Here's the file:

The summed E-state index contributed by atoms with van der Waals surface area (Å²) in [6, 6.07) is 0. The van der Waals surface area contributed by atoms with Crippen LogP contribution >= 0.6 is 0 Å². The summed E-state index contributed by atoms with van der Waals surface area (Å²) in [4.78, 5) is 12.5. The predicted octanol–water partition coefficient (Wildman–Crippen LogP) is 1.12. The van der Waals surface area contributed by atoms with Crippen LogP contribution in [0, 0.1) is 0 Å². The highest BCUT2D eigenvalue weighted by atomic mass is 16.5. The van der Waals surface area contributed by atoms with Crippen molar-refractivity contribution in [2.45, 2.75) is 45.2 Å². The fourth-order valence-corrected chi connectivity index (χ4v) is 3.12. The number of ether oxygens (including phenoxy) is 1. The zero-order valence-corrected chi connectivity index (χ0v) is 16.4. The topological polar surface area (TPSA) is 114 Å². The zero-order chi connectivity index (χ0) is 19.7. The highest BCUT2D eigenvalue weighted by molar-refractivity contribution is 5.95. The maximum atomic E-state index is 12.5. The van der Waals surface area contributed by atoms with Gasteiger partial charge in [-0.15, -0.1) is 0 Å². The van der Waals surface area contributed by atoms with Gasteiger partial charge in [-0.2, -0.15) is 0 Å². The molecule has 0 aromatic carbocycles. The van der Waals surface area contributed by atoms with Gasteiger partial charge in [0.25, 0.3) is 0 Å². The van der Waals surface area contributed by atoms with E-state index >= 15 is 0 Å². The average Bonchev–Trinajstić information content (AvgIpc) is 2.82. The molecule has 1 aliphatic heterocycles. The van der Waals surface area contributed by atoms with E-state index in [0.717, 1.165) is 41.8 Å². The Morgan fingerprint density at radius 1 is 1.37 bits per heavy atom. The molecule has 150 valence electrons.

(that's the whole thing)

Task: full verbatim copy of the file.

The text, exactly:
The summed E-state index contributed by atoms with van der Waals surface area (Å²) in [6, 6.07) is 0. The van der Waals surface area contributed by atoms with Crippen LogP contribution >= 0.6 is 0 Å². The summed E-state index contributed by atoms with van der Waals surface area (Å²) in [4.78, 5) is 12.5. The predicted octanol–water partition coefficient (Wildman–Crippen LogP) is 1.12. The van der Waals surface area contributed by atoms with Crippen LogP contribution in [0, 0.1) is 0 Å². The highest BCUT2D eigenvalue weighted by atomic mass is 16.5. The van der Waals surface area contributed by atoms with Crippen molar-refractivity contribution in [2.45, 2.75) is 45.2 Å². The fourth-order valence-corrected chi connectivity index (χ4v) is 3.12. The number of ether oxygens (including phenoxy) is 1. The zero-order valence-corrected chi connectivity index (χ0v) is 16.4. The topological polar surface area (TPSA) is 114 Å². The zero-order chi connectivity index (χ0) is 19.7. The highest BCUT2D eigenvalue weighted by molar-refractivity contribution is 5.95. The maximum atomic E-state index is 12.5. The van der Waals surface area contributed by atoms with Gasteiger partial charge in [-0.15, -0.1) is 0 Å². The van der Waals surface area contributed by atoms with Gasteiger partial charge in [-0.2, -0.15) is 0 Å². The molecule has 0 aromatic carbocycles. The van der Waals surface area contributed by atoms with Gasteiger partial charge in [0.25, 0.3) is 0 Å². The van der Waals surface area contributed by atoms with E-state index >= 15 is 0 Å². The average Bonchev–Trinajstić information content (AvgIpc) is 2.82. The molecule has 1 aliphatic heterocycles. The van der Waals surface area contributed by atoms with E-state index in [0.717, 1.165) is 41.8 Å². The Morgan fingerprint density at radius 1 is 1.37 bits per heavy atom. The molecule has 150 valence electrons.